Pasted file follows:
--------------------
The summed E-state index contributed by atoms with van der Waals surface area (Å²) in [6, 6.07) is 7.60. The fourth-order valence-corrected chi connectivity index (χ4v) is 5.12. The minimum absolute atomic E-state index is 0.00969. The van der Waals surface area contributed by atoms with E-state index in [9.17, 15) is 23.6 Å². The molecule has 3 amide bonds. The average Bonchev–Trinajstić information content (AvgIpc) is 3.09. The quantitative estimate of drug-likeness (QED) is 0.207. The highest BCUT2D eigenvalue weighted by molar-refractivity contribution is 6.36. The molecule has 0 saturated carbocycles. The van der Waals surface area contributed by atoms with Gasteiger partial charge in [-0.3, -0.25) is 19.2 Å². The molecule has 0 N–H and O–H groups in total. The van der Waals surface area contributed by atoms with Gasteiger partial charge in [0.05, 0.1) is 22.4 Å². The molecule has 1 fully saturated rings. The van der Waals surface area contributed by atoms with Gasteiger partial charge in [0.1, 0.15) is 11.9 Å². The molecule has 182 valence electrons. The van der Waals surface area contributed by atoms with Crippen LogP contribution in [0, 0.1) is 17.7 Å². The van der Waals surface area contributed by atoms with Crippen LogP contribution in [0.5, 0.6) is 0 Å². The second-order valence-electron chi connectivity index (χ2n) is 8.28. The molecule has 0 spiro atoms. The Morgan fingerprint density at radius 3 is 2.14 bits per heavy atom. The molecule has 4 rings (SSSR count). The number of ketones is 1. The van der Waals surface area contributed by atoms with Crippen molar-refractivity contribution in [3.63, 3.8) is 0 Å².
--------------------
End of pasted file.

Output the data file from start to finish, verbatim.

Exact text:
The summed E-state index contributed by atoms with van der Waals surface area (Å²) in [6, 6.07) is 7.60. The fourth-order valence-corrected chi connectivity index (χ4v) is 5.12. The minimum absolute atomic E-state index is 0.00969. The van der Waals surface area contributed by atoms with E-state index in [9.17, 15) is 23.6 Å². The molecule has 3 amide bonds. The average Bonchev–Trinajstić information content (AvgIpc) is 3.09. The quantitative estimate of drug-likeness (QED) is 0.207. The highest BCUT2D eigenvalue weighted by molar-refractivity contribution is 6.36. The molecule has 0 saturated carbocycles. The van der Waals surface area contributed by atoms with Gasteiger partial charge in [-0.3, -0.25) is 19.2 Å². The molecule has 0 N–H and O–H groups in total. The van der Waals surface area contributed by atoms with Gasteiger partial charge in [0.05, 0.1) is 22.4 Å². The molecule has 1 fully saturated rings. The van der Waals surface area contributed by atoms with Gasteiger partial charge in [0.1, 0.15) is 11.9 Å². The molecule has 182 valence electrons. The van der Waals surface area contributed by atoms with Crippen LogP contribution in [0, 0.1) is 17.7 Å². The van der Waals surface area contributed by atoms with Crippen LogP contribution in [0.5, 0.6) is 0 Å². The second-order valence-electron chi connectivity index (χ2n) is 8.28. The molecule has 0 spiro atoms. The Morgan fingerprint density at radius 3 is 2.14 bits per heavy atom. The molecule has 4 rings (SSSR count). The number of ketones is 1. The van der Waals surface area contributed by atoms with Crippen molar-refractivity contribution in [3.63, 3.8) is 0 Å².